|The goji berry in its natural state|
So what is in this magical fruit that confers these great benefits and what research or evidence is there to support the marketing claims?
There are plenty of substances in goji berry that make it a very good source of important micronutrients such as vitamin C, calcium, potassium, iron and zinc. It also contains beta-carotene, vitamin B2 and selenium. There are also a host of other nutrients such as sugars, plant sterols and unsaturated fats. However, preliminary medical research into goji berry does not support the many marketing claims that have been made of the purported health benefits and biological effects of the fruit and therefore does not hold up to scrutiny and as such does not have the approval of any regulatory authority in this regard.
|The dried form of goji berry is |
very popular as a health food
Other use of goji berries are to be found in soap bars (made from its seed oils), as an additive for manufacturing, a juice concentrate, whole fruit puree, powders from the fruit or juice concentrate (made from spray drying), pulp powders, whole or ground seeds and seed oils (essential oils or oils extracted rather like grape seed oil).
Goji Berry in Skincare
In addition to the nutritional benefits of this fruit, extracts of it can be found in a range of synthetic and natural skincare products. Some chemicals can weaken the cosmetic benefits of goji berries so opt for more natural varieties. The basis upon which it is added is that given its high antioxidant content, it can work at the local level and surface skin layer. It is thought to reverse skin damage, increase collagen synthesis and prevent premature ageing. The ingredient joins the list of products classified generally as anti-ageing cosmetic/ skincare products. Whether there is any evidence to these anti-ageing products remains to be seen as there is limited scientific and clinical studies on goji berries and anti-ageing in human trials. However, it is not to say that it cannot be good as a skincare ingredient, after all, it is an incredibly nutritionally-dense substance and in theory, it should do wonders for our skin! The only way to determine this of course is to trial it yourself and as ever, brand will be a determining factor as will a healthy diet and lifestyle which all influence how we age.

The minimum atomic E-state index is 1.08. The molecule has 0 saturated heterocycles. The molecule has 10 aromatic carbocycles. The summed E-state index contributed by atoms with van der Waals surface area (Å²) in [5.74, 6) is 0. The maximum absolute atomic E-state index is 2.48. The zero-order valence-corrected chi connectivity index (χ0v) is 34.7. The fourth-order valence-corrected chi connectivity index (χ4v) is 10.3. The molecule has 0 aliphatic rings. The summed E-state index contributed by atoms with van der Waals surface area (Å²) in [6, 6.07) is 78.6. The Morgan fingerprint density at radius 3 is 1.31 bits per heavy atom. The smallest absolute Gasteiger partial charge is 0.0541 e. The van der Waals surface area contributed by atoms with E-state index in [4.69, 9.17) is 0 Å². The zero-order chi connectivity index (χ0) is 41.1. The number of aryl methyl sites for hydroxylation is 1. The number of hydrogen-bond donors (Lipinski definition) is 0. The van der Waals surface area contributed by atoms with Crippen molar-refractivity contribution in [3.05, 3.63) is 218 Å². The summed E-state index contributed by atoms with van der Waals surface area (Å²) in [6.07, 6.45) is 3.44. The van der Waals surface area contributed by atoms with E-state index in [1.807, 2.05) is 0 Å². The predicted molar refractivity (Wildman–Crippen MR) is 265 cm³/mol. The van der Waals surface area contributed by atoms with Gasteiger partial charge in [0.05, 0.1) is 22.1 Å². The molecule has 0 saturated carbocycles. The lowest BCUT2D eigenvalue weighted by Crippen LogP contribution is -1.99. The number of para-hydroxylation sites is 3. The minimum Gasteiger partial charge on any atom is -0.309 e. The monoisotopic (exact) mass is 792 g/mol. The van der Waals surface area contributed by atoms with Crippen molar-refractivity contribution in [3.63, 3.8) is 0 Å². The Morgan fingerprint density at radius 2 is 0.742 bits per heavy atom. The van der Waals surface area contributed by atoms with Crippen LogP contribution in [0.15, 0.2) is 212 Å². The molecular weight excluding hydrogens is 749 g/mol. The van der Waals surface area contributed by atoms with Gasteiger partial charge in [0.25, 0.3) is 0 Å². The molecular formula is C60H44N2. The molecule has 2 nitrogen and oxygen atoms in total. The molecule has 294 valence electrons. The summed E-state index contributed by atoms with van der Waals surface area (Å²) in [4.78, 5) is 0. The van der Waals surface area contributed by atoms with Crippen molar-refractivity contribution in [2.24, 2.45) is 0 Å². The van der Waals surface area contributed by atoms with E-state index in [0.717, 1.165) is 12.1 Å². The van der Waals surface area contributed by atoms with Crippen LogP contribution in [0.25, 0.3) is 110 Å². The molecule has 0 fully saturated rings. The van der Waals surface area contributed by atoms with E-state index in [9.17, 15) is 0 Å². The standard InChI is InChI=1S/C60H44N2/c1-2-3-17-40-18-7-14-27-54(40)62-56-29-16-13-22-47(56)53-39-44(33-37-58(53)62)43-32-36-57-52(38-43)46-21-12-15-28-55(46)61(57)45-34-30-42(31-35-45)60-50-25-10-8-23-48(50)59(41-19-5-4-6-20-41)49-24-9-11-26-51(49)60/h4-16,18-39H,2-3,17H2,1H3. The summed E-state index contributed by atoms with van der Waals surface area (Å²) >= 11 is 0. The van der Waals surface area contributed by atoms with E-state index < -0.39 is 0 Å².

- for a healthy dose consume a small handful (10-30g) each day
- check out the labels of natural skincare brands with botanical ingredients that include goji berries in them but be careful - more expensive ones does not translate to better quality and organic and parabens-free doesn't mean it is a superior product
- be careful if you are on conventional medicines as goji berries may interact with them and stop them working (leading to other problems or an exacerbation of your existing condition)
- if you have pollen allergies, you should limit consumption of goji berries or avoid it altogether if the allergy is severe
- be careful about dried fruit intake if you are diabetic and always consult your doctor beforehand